A World Of Languages

Whilst working on my previous post There’s English and there’s English, I came across this wonderful chart on languages.  There are at least 7,102 known languages alive in the world today. Twenty-three of these languages are a mother tongue for more than 50 million people.

The 23 languages make up the native tongue of 4.1 billion people and the chart below illustrates each language within black borders and then provide the numbers of native speakers in millions by country. The colour of these countries shows how languages have taken root in many different regions.

I love a good chart and I hope you enjoy this one as much as I do.languageshqscmp-3

If you enjoyed this, then check out this Amazing Chart On The Rise & Fall of Civilisations.

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About Stephen Liddell

I am a writer and traveller with a penchant for history and getting off the beaten track. With several books to my name including a #1 seller, I also write environmental, travel and history articles for magazines as well as freelance work. Recently I've appeared on BBC Radio and Bloomberg TV and am waiting on the filming of a ghost story on British TV. I run my own private UK tours company (Ye Olde England Tours) with small, private and totally customisable guided tours run by myself!
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15 Responses to A World Of Languages

  1. Mel & Suan says:

    Amazing the diversity is indeed.
    Thing is though – if we were to look at it from an angle of communicating across cultures, English might come up to more than the 315m people!

    Liked by 1 person

    • Yes, I think so too. If you include everyone who can speak English as a second language then the figure must be huge. Whereas not many people speak Turkish, Russian or Javanese outside their countries. Even Chinese is quite restricted outside the countries surrounding China.

      Liked by 1 person

      • Mel & Suan says:

        Absolutely. Chinese though comprises of so many dialects, some mutually un-intelligible to each other. Wonder if it should even be classed together!

        Liked by 1 person

        • Yes, I had a family one from Singapore or Malaysia. The old Grandfather was complaining to me when I asked about Chinese languages. He said when he was young, everyone would could speak 3 or 4 languages depending on where they live. Now he says most can only speak the main Chinese language and English. It was nice to see old people in Singapore are like old people in the UK and Europe, disappointed in how things have changed!!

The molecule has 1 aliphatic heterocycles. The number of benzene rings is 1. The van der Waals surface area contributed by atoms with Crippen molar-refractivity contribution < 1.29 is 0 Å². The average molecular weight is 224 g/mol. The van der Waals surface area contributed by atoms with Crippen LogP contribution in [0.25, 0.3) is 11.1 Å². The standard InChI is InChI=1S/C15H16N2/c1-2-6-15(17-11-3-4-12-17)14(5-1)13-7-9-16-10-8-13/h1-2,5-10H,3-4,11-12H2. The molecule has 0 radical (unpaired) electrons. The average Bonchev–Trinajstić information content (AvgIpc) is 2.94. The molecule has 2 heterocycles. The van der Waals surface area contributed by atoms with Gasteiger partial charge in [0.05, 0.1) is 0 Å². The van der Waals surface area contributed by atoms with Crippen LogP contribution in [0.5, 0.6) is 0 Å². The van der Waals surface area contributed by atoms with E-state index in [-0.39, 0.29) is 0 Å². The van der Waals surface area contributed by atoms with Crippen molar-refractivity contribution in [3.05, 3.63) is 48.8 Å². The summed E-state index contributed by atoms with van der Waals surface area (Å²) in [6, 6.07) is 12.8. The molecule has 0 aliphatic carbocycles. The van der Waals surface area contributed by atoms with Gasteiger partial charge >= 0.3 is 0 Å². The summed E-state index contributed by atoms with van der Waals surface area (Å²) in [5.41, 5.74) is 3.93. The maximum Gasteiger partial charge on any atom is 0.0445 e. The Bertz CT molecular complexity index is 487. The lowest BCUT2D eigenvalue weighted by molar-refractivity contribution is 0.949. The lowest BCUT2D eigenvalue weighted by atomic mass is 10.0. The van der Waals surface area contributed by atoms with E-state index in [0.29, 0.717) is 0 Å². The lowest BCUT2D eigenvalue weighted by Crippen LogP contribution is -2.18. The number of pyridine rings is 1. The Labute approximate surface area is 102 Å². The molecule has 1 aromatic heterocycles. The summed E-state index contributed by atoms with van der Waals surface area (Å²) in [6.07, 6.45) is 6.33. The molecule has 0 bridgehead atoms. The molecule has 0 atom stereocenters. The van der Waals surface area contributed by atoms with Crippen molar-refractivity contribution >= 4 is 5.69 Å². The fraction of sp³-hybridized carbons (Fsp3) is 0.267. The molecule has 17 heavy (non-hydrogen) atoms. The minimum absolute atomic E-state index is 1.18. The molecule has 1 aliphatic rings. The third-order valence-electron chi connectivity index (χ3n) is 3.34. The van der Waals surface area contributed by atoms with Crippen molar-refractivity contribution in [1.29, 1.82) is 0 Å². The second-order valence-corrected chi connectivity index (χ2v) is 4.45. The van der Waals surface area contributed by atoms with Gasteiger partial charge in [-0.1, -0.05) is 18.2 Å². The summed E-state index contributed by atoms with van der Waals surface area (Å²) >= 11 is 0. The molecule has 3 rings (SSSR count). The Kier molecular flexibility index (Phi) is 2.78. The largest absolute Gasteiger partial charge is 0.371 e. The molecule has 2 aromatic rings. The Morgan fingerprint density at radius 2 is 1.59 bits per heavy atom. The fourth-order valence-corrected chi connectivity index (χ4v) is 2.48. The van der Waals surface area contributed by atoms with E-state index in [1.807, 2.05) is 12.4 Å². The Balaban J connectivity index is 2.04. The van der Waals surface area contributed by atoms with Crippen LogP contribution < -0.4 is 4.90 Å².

Liked by 2 people

  2. Ankur Mithal says:

    Amazing! With more people speaking the popular languages, I believe communication is easing. However, the flip side is that we are likely to lose languages in the process.

    Liked by 1 person

    • I read that we will lose hundreds of languages b the end of this century. Britain used to have lots of languages and now it is reduced to English, Welsh, Gaelic and a few related languages that very few people speak such as Cornish which has only around 100 people. Just out of interest, how many languages can you speak? I can speak a few sentences of Gujarati and Hindi due to friends whose families originally lived in India. I’m guess India is one place where many languages might centralise around 1 or 2 languages plus English.

      Like

  3. Graham says:

    Interesting. I wonder how many speak English (and other tongues) as a second language. Any chance you can rework the chart? 🙂

    I met a Swiss tourist recently who had come to NZ on holiday and spent the first week at an English language school so she could get to grips with the language and better enjoy her holiday. She told me I was so lucky because, being from England, I can go anywhere and it is so easy. Interesting perspective I hadn’t thought of before. I guess we have a lot to thank the British empire builders to for…when they weren’t busy committing acts of atrocity.

    Like

    • According to Wikipedia this is the top list of second languages in the world. I guess there are quite a few clever folk that speak it as a third language.
      Rank Language L2 speakers
      1 Mandarin Chinese (incl. Standard Chinese) 193 million
      2 English 660 million
      3 Spanish 91 million
      4 Hindustani (Hindi/Urdu) 215 million

      Anyway in total there is 1.15 Billion Chinese speakers and 1.06 Billion English speakers. 661 million Spanish and 544 million Hindi/Urdu speakers. It is interesting these figures are from Wikipedia and have more English speakers as a first language and less Chinese speakers as a first language…. I got the chart originally from a Chinese newspaper 🙂

      Yes I guess it’s true though it can be annoying if you do actually want to practice a language abroad as you get swamped by everyone wanting to practice English. It is nice though that you can get by in most places without trying much 🙂

      Liked by 1 person

  4. Language success has to do with the political power of its civilization. Languages die, and it is not that of a complex mechanism. i wrote something about that in my blog. When you look at history, it is quite obvious to why.

    Liked by 1 person

  5. Pingback: Language by the numbers | Stephen Liddell

  6. Pingback: A World Of Languages – Technology: The Native Tongue of the 21st Century

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